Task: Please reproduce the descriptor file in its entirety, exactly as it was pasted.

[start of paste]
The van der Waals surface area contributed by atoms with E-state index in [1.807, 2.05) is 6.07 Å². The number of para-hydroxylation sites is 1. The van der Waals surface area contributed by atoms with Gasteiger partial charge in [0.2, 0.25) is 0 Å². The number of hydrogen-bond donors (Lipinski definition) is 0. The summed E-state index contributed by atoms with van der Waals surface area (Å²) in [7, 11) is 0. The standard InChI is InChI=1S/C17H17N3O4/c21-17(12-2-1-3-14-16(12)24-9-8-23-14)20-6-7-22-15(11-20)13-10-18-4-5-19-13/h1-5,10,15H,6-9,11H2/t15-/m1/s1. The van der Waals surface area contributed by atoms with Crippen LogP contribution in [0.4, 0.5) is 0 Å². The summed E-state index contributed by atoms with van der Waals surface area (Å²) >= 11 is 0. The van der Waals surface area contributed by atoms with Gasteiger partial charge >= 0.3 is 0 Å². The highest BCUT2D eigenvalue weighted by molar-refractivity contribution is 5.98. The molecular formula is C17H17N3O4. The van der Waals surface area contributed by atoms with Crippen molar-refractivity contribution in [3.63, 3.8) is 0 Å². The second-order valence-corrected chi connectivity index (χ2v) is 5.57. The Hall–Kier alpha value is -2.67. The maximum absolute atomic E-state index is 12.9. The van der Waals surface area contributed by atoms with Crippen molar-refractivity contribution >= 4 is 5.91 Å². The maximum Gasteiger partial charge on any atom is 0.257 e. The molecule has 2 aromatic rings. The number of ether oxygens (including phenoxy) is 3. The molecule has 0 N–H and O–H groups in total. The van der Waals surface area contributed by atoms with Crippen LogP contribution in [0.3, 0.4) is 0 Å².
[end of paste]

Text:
The van der Waals surface area contributed by atoms with E-state index in [1.807, 2.05) is 6.07 Å². The number of para-hydroxylation sites is 1. The van der Waals surface area contributed by atoms with Gasteiger partial charge in [0.2, 0.25) is 0 Å². The number of hydrogen-bond donors (Lipinski definition) is 0. The summed E-state index contributed by atoms with van der Waals surface area (Å²) in [7, 11) is 0. The standard InChI is InChI=1S/C17H17N3O4/c21-17(12-2-1-3-14-16(12)24-9-8-23-14)20-6-7-22-15(11-20)13-10-18-4-5-19-13/h1-5,10,15H,6-9,11H2/t15-/m1/s1. The van der Waals surface area contributed by atoms with Crippen LogP contribution in [0.4, 0.5) is 0 Å². The summed E-state index contributed by atoms with van der Waals surface area (Å²) >= 11 is 0. The van der Waals surface area contributed by atoms with Gasteiger partial charge >= 0.3 is 0 Å². The highest BCUT2D eigenvalue weighted by molar-refractivity contribution is 5.98. The molecular formula is C17H17N3O4. The van der Waals surface area contributed by atoms with Crippen molar-refractivity contribution in [3.63, 3.8) is 0 Å². The second-order valence-corrected chi connectivity index (χ2v) is 5.57. The Hall–Kier alpha value is -2.67. The maximum absolute atomic E-state index is 12.9. The van der Waals surface area contributed by atoms with Crippen molar-refractivity contribution >= 4 is 5.91 Å². The maximum Gasteiger partial charge on any atom is 0.257 e. The molecule has 2 aromatic rings. The number of ether oxygens (including phenoxy) is 3. The molecule has 0 N–H and O–H groups in total. The van der Waals surface area contributed by atoms with Crippen LogP contribution in [0.3, 0.4) is 0 Å².